Carmel, Petite Sirah, Old Vines, Appellation, Judean Hills, 2007: Aged for 14 months in oak, partly new, partly used, made from 35+ year old vines, a concentrated and full-bodied red, showing royal purple in color and with generous tannins in fine balance with spicy and vanilla-rich wood. On the nose and palate a fine array of red and black fruits, those complemented by notes of black pepper, olives and Mediterannean herbs. Best from 2010. Score 90. K (Tasted 22 Jan 2009)
Carmel, Petite Sirah, Old Vines, Regional, Judean Hills, 2006: A big wine, full-bodied, deep garnet toward royal-purple, oak-aged for 12 months, with gripping tannins just starting to settle down but showing fine balance between tannins, wood and fruits. Ripe plum, blackberry and boysenberry notes on a background of minerals, minted chocolate and spicy cedar wood. Drink now–2012. NIS 80. Score 90. K (Re-tasted 7 Feb 2008)
Chillag, Giovane, Petite Sirah, 2006: Deep, dark and rich, full-bodied, with firm country-style tannins and showing beautiful huckleberry, blackberry, and black cherry notes on a background of vanilla, minerals and chocolate-covered cherry notes. Long and generous. Drink from release–2012. Tentative Score 89–91. (Note: Not certain whether this wine will be released)
Chillag, Giovane, Cabernet Sauvignon-Petite Sirah, 2005: A blend of equal parts Cabernet Sauvignon and Petite Sirah. Oak-aged for 20 months showing medium to full-bodied and with still-firm near-sweet tannins, those just starting to settle down and opening to reveal generous black fruits, those on a light background that hints nicely of licorice and bitter almonds. Easy to drink but with just enough complexity to grab and hold our interest. Drink now–2010. Score 90.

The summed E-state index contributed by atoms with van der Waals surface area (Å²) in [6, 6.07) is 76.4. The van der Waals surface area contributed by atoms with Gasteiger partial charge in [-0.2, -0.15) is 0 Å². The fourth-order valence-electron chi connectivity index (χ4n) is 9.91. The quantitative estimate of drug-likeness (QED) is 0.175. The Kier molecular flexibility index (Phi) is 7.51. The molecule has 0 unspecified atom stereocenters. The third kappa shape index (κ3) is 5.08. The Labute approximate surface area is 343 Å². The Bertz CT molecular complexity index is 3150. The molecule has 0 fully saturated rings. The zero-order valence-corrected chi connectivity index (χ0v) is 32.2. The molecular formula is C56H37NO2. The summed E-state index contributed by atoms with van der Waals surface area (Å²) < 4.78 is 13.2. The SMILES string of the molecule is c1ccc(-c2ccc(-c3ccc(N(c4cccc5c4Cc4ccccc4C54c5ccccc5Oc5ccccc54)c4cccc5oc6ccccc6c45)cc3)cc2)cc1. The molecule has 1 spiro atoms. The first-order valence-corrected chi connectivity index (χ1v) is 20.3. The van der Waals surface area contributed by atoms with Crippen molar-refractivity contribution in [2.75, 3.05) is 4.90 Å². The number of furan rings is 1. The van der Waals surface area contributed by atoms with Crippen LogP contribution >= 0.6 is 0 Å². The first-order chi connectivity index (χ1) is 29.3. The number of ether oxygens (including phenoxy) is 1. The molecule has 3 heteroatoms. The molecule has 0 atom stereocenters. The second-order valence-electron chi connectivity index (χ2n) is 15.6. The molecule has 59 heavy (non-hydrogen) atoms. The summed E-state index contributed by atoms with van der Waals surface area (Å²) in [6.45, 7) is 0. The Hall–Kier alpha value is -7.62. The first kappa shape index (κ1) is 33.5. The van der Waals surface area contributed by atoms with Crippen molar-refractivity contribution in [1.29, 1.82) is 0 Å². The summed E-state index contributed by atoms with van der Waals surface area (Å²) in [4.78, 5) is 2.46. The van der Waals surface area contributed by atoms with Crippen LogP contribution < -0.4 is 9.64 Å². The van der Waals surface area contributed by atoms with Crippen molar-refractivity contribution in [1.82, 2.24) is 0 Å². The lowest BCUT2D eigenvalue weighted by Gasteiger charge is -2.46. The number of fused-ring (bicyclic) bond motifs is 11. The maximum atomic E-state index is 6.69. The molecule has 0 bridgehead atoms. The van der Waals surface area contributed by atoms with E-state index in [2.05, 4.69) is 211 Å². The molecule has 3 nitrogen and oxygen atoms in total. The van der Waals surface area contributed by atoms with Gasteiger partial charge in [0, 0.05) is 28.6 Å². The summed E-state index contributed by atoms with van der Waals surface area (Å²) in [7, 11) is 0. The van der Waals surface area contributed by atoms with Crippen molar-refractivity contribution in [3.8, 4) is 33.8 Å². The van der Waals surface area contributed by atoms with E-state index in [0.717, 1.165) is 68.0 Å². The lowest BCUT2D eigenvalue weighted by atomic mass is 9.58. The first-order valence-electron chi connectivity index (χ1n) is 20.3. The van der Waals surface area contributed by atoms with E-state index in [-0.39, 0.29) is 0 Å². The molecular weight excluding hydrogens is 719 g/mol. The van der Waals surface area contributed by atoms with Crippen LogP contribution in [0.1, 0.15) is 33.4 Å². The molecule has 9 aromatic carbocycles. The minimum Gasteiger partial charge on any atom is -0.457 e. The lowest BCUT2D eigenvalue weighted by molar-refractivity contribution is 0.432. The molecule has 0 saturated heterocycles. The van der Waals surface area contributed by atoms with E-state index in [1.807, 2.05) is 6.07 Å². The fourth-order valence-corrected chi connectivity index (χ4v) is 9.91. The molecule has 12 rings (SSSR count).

Ella Valley Vineyards, Petite Sirah, 2007 (Advance Tasting): The winery's first release of a Petite Sirah varietal wine and quite a success. Made from grapes from 10 year old vines, intensely dark royal purple in color, showing generous tannins and fine fruit concentration. On the nose and palate blackberries, raspberries and loganberry fruits, those matched nicely not notes of mint and tobacco. Firm and chewy with a long, near muscular finish. Drink now-2012. Score 90. K
Vitkin, Petite Sirah, 2005: Made from old-vine grapes and oak-aged for 16 months. Full-bodied, impenetrably dark purple-black, with deep spicy overlays and firm tannins all coming together beautifully. On the nose and palate blackberry and blueberries, those matched nicely by notes of white pepper, peppermint, chocolate and cedar wood, and on the long finish enchanting hints of raspberry jam. Drink now–2012. Score 91. (Re-tasted 29 Jan 2009)
Vitkin, Petite Sirah, 2006: Showing much as at barrel and advance tastings. Reflecting its youth with a dark royal-purple color, medium to full-bodied, with fine extraction and with lively notes of spices, white pepper, tobacco and cedarwood supporting generous blackberry and huckleberry fruits. Chewy tannins rise on the finish along with a hint of grilled beef. Best 2010–2014. Score 90. (Re-tasted 29 Jan 2009)
Vortman, Shambour, 2007: Dark garnet in color, aged in French oak for 10 months, a somewhat unusual blend of 50% Merlot and 25% each of Petite Sirah and Pinotage, but don't let that hold you back. Low on the nose but the wine opens to reveal flavors of rich black fruits and Mediterranean herbs along with a hint of green olives. Tannins and fruits rise nicely on the finish. Drink now-2010. Score 87. (Tasted 16 Jan 2009)
Rogov's tasting note for the 2006 Sea Horse Munch will accompany my own impressions from tasting it with the other PSychos in an upcoming PoSt (with PictureS!).